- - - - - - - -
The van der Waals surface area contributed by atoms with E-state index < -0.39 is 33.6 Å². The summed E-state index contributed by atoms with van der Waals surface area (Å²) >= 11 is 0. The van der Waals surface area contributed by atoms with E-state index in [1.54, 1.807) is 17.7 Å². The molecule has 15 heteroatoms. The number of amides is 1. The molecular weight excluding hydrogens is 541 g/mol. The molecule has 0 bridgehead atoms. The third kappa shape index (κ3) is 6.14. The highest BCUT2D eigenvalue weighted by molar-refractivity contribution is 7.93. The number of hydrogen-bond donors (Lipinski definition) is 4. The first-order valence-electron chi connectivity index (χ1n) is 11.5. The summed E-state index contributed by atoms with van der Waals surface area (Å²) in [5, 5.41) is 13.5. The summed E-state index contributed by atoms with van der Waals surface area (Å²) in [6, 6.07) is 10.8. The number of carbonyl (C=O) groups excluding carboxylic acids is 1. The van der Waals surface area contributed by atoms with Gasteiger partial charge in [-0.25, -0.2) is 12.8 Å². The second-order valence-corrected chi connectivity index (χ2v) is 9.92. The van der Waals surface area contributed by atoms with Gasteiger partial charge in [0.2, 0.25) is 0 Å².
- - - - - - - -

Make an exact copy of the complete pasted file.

The van der Waals surface area contributed by atoms with E-state index < -0.39 is 33.6 Å². The summed E-state index contributed by atoms with van der Waals surface area (Å²) >= 11 is 0. The van der Waals surface area contributed by atoms with E-state index in [1.54, 1.807) is 17.7 Å². The molecule has 15 heteroatoms. The number of amides is 1. The molecular weight excluding hydrogens is 541 g/mol. The molecule has 0 bridgehead atoms. The third kappa shape index (κ3) is 6.14. The highest BCUT2D eigenvalue weighted by molar-refractivity contribution is 7.93. The number of hydrogen-bond donors (Lipinski definition) is 4. The first-order valence-electron chi connectivity index (χ1n) is 11.5. The summed E-state index contributed by atoms with van der Waals surface area (Å²) in [5, 5.41) is 13.5. The summed E-state index contributed by atoms with van der Waals surface area (Å²) in [6, 6.07) is 10.8. The number of carbonyl (C=O) groups excluding carboxylic acids is 1. The van der Waals surface area contributed by atoms with Gasteiger partial charge in [-0.25, -0.2) is 12.8 Å². The second-order valence-corrected chi connectivity index (χ2v) is 9.92. The van der Waals surface area contributed by atoms with Gasteiger partial charge in [0.2, 0.25) is 0 Å².